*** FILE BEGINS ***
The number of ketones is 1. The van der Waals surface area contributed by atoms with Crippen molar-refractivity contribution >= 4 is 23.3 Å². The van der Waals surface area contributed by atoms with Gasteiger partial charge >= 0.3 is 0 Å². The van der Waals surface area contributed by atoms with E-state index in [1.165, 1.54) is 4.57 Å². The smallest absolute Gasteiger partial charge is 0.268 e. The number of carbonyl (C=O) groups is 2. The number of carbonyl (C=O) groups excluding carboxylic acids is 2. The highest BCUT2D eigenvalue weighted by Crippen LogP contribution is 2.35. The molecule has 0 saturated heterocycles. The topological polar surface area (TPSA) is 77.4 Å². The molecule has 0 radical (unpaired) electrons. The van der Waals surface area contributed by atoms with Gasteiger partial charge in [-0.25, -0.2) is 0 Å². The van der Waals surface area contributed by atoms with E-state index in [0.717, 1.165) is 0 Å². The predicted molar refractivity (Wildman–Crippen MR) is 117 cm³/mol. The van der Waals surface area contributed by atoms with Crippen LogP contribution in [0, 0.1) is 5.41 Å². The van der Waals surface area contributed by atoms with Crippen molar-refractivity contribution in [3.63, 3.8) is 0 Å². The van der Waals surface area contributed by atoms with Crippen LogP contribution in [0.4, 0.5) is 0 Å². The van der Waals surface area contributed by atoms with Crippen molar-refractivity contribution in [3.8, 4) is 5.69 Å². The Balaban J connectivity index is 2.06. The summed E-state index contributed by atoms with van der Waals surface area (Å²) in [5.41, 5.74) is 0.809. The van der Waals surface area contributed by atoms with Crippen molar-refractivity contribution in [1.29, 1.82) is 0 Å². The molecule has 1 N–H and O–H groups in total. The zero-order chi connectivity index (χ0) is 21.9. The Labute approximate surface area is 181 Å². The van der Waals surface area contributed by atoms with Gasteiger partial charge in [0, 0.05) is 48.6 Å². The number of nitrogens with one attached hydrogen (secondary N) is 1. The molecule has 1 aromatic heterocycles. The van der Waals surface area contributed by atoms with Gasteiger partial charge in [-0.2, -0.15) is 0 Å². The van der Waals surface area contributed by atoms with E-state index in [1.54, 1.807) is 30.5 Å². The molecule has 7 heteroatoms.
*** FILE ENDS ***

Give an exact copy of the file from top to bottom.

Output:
The number of ketones is 1. The van der Waals surface area contributed by atoms with Crippen molar-refractivity contribution >= 4 is 23.3 Å². The van der Waals surface area contributed by atoms with Gasteiger partial charge >= 0.3 is 0 Å². The van der Waals surface area contributed by atoms with E-state index in [1.165, 1.54) is 4.57 Å². The smallest absolute Gasteiger partial charge is 0.268 e. The number of carbonyl (C=O) groups is 2. The number of carbonyl (C=O) groups excluding carboxylic acids is 2. The highest BCUT2D eigenvalue weighted by Crippen LogP contribution is 2.35. The molecule has 0 saturated heterocycles. The topological polar surface area (TPSA) is 77.4 Å². The molecule has 0 radical (unpaired) electrons. The van der Waals surface area contributed by atoms with Gasteiger partial charge in [-0.25, -0.2) is 0 Å². The van der Waals surface area contributed by atoms with E-state index in [0.717, 1.165) is 0 Å². The predicted molar refractivity (Wildman–Crippen MR) is 117 cm³/mol. The van der Waals surface area contributed by atoms with Crippen LogP contribution in [0, 0.1) is 5.41 Å². The van der Waals surface area contributed by atoms with Crippen molar-refractivity contribution in [3.63, 3.8) is 0 Å². The van der Waals surface area contributed by atoms with Crippen LogP contribution in [0.4, 0.5) is 0 Å². The van der Waals surface area contributed by atoms with Crippen molar-refractivity contribution in [3.8, 4) is 5.69 Å². The Balaban J connectivity index is 2.06. The summed E-state index contributed by atoms with van der Waals surface area (Å²) in [5.41, 5.74) is 0.809. The van der Waals surface area contributed by atoms with Crippen molar-refractivity contribution in [1.29, 1.82) is 0 Å². The molecule has 1 N–H and O–H groups in total. The zero-order chi connectivity index (χ0) is 21.9. The Labute approximate surface area is 181 Å². The van der Waals surface area contributed by atoms with Gasteiger partial charge in [0, 0.05) is 48.6 Å². The number of nitrogens with one attached hydrogen (secondary N) is 1. The molecule has 1 aromatic heterocycles. The van der Waals surface area contributed by atoms with Gasteiger partial charge in [-0.2, -0.15) is 0 Å². The van der Waals surface area contributed by atoms with E-state index in [1.54, 1.807) is 30.5 Å². The molecule has 7 heteroatoms.